Guilt and The Art of Saying No

I wanted to write this blog post as a way to help anyone
who is struggling with some of these things that I
have recently learned...

Saying no is hard for me. I'm definitely people-pleaser
who likes to make others happy, and I feel a huge
sense of guilt when I have to turn down
invitations and cancel plans.

Last year, my young, small business exploded in ways
I couldn't have dreamed of... I was working every
minute. Hardly sleeping, skipping workouts,
never cleaning my little house or making dinner.

My sites were getting about 15,000 hits every month which
was up from about 100 per month when I first started
blogging. So I mean, it wasn't 15 million, but for me,
that was cool. It was also a crazy jump for a person
whose social circles only months before involved
my husband and a few weekly phone calls
to my sisters.

It was exciting, and I was loving every new opportunity,
but I found myself forced to say no, no, and no, so
many times because it wasn't physically possible
-there just wasn't enough time- for me to make
everyone happy.  All the while, I would feel
increasingly guilty.

During this time though, I did learn how to be highly organized,
how to manage time like a pro, and how to really run a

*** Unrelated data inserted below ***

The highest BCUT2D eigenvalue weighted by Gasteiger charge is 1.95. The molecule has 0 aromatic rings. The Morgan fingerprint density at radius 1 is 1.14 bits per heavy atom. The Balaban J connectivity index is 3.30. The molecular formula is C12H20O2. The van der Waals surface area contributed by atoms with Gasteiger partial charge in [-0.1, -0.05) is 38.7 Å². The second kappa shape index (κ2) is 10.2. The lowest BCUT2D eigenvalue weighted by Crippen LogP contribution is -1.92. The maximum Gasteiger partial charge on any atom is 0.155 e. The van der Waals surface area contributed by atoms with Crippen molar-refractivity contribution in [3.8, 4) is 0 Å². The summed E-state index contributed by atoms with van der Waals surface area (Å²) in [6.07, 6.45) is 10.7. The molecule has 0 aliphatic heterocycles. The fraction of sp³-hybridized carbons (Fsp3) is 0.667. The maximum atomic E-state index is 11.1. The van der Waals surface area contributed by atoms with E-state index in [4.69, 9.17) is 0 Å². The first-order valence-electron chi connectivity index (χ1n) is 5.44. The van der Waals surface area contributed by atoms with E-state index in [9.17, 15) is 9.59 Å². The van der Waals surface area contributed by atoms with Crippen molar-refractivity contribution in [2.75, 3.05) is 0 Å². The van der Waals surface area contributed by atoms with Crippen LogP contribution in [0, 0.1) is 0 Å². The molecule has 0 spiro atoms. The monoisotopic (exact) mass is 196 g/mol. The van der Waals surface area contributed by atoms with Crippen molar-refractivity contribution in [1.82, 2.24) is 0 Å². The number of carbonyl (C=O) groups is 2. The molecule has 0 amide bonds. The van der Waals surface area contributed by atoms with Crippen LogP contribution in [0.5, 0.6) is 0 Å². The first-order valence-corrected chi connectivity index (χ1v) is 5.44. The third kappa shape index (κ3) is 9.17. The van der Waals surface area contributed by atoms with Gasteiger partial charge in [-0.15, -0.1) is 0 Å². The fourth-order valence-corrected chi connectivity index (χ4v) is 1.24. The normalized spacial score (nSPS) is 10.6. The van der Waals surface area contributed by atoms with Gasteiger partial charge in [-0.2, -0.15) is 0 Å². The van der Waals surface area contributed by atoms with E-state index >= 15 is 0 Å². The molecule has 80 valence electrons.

successful business. Saying no started to get easier,
but the guilt that I felt wouldn't go away. And worst
of all, when my husband would say he'd rather I stay
home than travel or that he wanted me to take a day
off to spend with him, I would cite necessary hard
work and my growing business.

That was the worst guilt of all.

The new year came around and we had some serious talks about
 the stress I was forcing on us and what we both wanted
from our relationship. Jared was always supportive and
worked hard as well to help me reach my dreams, but he
also helped me realize that I was putting the successes
of my business before our marriage and that was a big
deal... and extremely selfish of me. He was giving and
I was taking and it wasn't right and neither of us
felt very happy.

It was hard for me at first to prioritize people and opportunities.
I had to learn to not only look at the big picture - where I was
taking my new-found career - but at the whole picture - the
story that I wanted for our life.

I'm happy to say that I'm now in remission. ;) There are still times
when I feel overwhelmed with the amount of work I have to do
and the amount of people still asking me to do, do, do, visit,
attend, plan, give, organize and do some more. But when I
remember that my #1 is my husband and his happiness,
decision-making becomes a yummy piece of cake.

I realize that I didn't have to put all of this personal info out there
on my blog, but I'd like to be honest and real over here on I also know that sometimes, when I am
going through certain things, it helps to find another
person also experiencing the same point in their life.
So I thought that maybe if it could help a relationship
here or there if a person would really look at the big
picture and see what I've seen, it would be worth it.